This presentation considers the intersection of academic tutoring and student engagement, with a specific focus on the transformative role of Studiosity; an online third-party platform offering round the clock academic support to students. Whilst there have been suggestions that use of this specific platform can be linked to improved student outcomes (Wilson et al, 2020) here institutional data will be shared showing strong evidence of enhanced assessment results for first year undergraduates utilising Studiosity during the 2022/23 academic year. The same data does however illustrate disparity of engagement with the service both within and across degree programmes within the School of Nursing and Health Sciences.

In the current year various strategies have been developed and deployed in different curriculum areas to embed Studiosity more effectively into the learning process including making it part of the assessment process and awarding marks for its use. With Personal Tutors being pivotal in the provision of, and signposting to multiple methods of support (Braine and Parnell, 2011), strategies have frequently sought to involve them in this process by engaging students in feedback discussions with their tutor.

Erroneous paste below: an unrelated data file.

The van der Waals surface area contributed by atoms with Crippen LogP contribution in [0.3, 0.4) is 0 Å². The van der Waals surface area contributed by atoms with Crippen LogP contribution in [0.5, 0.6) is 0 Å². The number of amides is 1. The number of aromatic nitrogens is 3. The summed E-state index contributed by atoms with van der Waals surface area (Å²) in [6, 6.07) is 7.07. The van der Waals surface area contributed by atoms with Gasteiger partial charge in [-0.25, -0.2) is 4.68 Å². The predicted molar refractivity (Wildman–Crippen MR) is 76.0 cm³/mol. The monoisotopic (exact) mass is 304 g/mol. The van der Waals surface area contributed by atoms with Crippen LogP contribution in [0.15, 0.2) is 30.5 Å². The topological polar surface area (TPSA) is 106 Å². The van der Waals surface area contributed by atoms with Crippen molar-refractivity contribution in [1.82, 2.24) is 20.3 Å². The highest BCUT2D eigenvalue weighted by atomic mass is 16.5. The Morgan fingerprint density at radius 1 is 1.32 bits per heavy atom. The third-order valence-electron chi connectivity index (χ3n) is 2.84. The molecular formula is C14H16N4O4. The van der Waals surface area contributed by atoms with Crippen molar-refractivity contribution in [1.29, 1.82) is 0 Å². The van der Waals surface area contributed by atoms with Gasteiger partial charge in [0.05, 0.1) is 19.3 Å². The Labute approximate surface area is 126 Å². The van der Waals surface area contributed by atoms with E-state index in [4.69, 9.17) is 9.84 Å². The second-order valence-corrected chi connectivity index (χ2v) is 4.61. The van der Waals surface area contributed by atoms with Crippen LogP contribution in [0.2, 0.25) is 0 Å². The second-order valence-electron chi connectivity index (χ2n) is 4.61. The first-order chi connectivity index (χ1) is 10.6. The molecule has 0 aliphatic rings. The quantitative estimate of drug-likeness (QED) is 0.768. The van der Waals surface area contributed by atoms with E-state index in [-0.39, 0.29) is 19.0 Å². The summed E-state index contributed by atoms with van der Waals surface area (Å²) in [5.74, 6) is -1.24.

By bringing together technology, timely feedback, and personalised academic support in a manner that is embedded within their programmes we hope to not just lead students to the water of knowledge, but also ensure they drink deeply. This presentation will look at the pros and cons of these approaches and explore the degree to which they have succeeded within the current academic year.

This session addresses the following competencies of the UKAT Professional Framework for Advising and Tutoring
C3 - Academic advising and tutoring approaches and strategies
R3 - Motivate, encourage, and support students to recognize their potential, meet challenges, and respect individuality
C5 - How equitable and inclusive environments are created and maintained
I5 - The characteristics, needs, and experiences of major and emerging student populations
R4 - Plan and conduct successful advising and tutoring interactions
P4 - Understand the implications of quality assurance and quality enhancement, and engage in on-going evaluation and development of advising and tutoring practice
C3 - Academic advising and tutoring approaches and strategies
I7 - Data and information technology applicable to tutoring
P4 - Understand the implications of quality assurance and quality enhancement, and engage in on-going evaluation and development of advising and tutoring practice